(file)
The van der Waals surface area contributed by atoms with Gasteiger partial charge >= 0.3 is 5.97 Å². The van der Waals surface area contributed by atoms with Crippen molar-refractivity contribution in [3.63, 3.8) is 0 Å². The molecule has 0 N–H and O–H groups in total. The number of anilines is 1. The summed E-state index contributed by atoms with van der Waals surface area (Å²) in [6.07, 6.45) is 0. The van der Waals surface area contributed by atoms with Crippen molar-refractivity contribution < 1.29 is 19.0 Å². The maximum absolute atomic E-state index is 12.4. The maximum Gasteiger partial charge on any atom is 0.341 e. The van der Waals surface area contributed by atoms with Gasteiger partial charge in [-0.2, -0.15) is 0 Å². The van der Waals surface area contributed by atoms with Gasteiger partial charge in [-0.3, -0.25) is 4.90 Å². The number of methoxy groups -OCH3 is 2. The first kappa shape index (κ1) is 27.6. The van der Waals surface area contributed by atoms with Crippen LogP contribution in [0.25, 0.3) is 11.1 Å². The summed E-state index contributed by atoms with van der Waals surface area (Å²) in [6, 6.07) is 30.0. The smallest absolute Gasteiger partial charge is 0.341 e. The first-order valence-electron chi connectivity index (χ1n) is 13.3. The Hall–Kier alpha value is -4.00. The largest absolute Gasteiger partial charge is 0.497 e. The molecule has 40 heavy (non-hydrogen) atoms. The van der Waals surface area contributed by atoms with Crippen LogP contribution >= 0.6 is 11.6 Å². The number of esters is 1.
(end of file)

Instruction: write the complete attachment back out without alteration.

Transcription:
The van der Waals surface area contributed by atoms with Gasteiger partial charge >= 0.3 is 5.97 Å². The van der Waals surface area contributed by atoms with Crippen molar-refractivity contribution in [3.63, 3.8) is 0 Å². The molecule has 0 N–H and O–H groups in total. The number of anilines is 1. The summed E-state index contributed by atoms with van der Waals surface area (Å²) in [6.07, 6.45) is 0. The van der Waals surface area contributed by atoms with Crippen molar-refractivity contribution < 1.29 is 19.0 Å². The maximum absolute atomic E-state index is 12.4. The maximum Gasteiger partial charge on any atom is 0.341 e. The van der Waals surface area contributed by atoms with Gasteiger partial charge in [-0.2, -0.15) is 0 Å². The van der Waals surface area contributed by atoms with Gasteiger partial charge in [-0.3, -0.25) is 4.90 Å². The number of methoxy groups -OCH3 is 2. The first kappa shape index (κ1) is 27.6. The van der Waals surface area contributed by atoms with Crippen LogP contribution in [0.25, 0.3) is 11.1 Å². The summed E-state index contributed by atoms with van der Waals surface area (Å²) in [6, 6.07) is 30.0. The smallest absolute Gasteiger partial charge is 0.341 e. The first-order valence-electron chi connectivity index (χ1n) is 13.3. The Hall–Kier alpha value is -4.00. The largest absolute Gasteiger partial charge is 0.497 e. The molecule has 40 heavy (non-hydrogen) atoms. The van der Waals surface area contributed by atoms with Crippen LogP contribution >= 0.6 is 11.6 Å². The number of esters is 1.